Read Colors' Choti Sarrdaarni review by IWMBuzz.com

The TV industry is making a gradual shift from its usual fare. Gone are the days when saas-bahu dramas and regressive weep-fests ruled the airwaves on TV; where the sati-savitri bahu would be everyone’s favourite punching bag.

Today’s shows are all about female empowerment, women’s emancipation, and the like. Whether said female is a bahu, a daughter or – hold your breath – a naagin or daayan, is another matter altogether. Yes, TV today brims with strong female characters who won’t let anyone ride roughshod over them; who aren’t afraid to face calamity head-on; who take the bull by the horns and bring about a change in their own lives – singlehandedly, without any condescending male for support.

Showcasing all these themes and more is the latest offering from Colors TV – a daily called Choti Sarrdaarni. Colours TV has long been the poster child for beaming shows that are markedly different from the usual run-of-the-mill stuff. And it doesn’t disappoint even now, with this new show on the block.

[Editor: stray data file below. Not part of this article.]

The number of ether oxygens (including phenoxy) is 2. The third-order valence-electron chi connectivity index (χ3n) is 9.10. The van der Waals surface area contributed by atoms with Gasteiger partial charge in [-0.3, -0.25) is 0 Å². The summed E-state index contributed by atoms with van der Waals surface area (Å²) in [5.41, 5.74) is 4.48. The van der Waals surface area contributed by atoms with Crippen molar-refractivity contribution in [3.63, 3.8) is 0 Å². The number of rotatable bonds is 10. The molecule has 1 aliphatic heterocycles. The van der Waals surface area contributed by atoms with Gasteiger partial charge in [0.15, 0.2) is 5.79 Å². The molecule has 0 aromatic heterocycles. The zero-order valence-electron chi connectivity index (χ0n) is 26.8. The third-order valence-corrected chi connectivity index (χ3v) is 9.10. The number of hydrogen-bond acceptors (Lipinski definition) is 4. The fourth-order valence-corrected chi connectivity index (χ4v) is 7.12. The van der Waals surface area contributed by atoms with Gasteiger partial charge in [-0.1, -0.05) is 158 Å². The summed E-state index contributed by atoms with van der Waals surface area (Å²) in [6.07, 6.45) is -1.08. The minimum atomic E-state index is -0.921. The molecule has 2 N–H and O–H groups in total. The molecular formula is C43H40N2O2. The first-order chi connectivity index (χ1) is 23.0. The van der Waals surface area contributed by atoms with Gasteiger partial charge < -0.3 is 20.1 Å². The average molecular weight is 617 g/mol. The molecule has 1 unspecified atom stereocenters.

Choti Sarrdaarni, produced by Rajesh Ram Singh and Pradeep Kumar under their banners, Cockcrow Productions and Shaika Films, is a rousing tale about a simple, happy-go-lucky girl who transforms into a fiery rebel-cum-fighter to stand up for her rights and for the rights of her unborn child. The child in question has been conceived out of wedlock, which makes matters even more acrimonious for her in the traditional Punjab milieu. With no support from her authoritarian mother, the dice is loaded against her. But she soldiers on, succeeding against all odds to gain prominence in society, thereby earning the sobriquet, Choti Sarrdaarni.

Model-turned actress, Nirmit Kaur Ahluwalia, plays the titular role of Meher Kaur Dhillon, while Anita Raj plays her mother, Kulwant Kaur Dhillon. Kulwant Kaur is the sarpanch of her village Attari, in the district of Gurdaspur. Meher is the only sister among three brothers. The eldest brother, her Veerji, is played by Amal Sherawat, while Abhilasha Jhakad plays his wife, Meher’s Bhabhi and her comrade-in-arms. The entire family, including her cute-as-a-button nephew, dotes on her.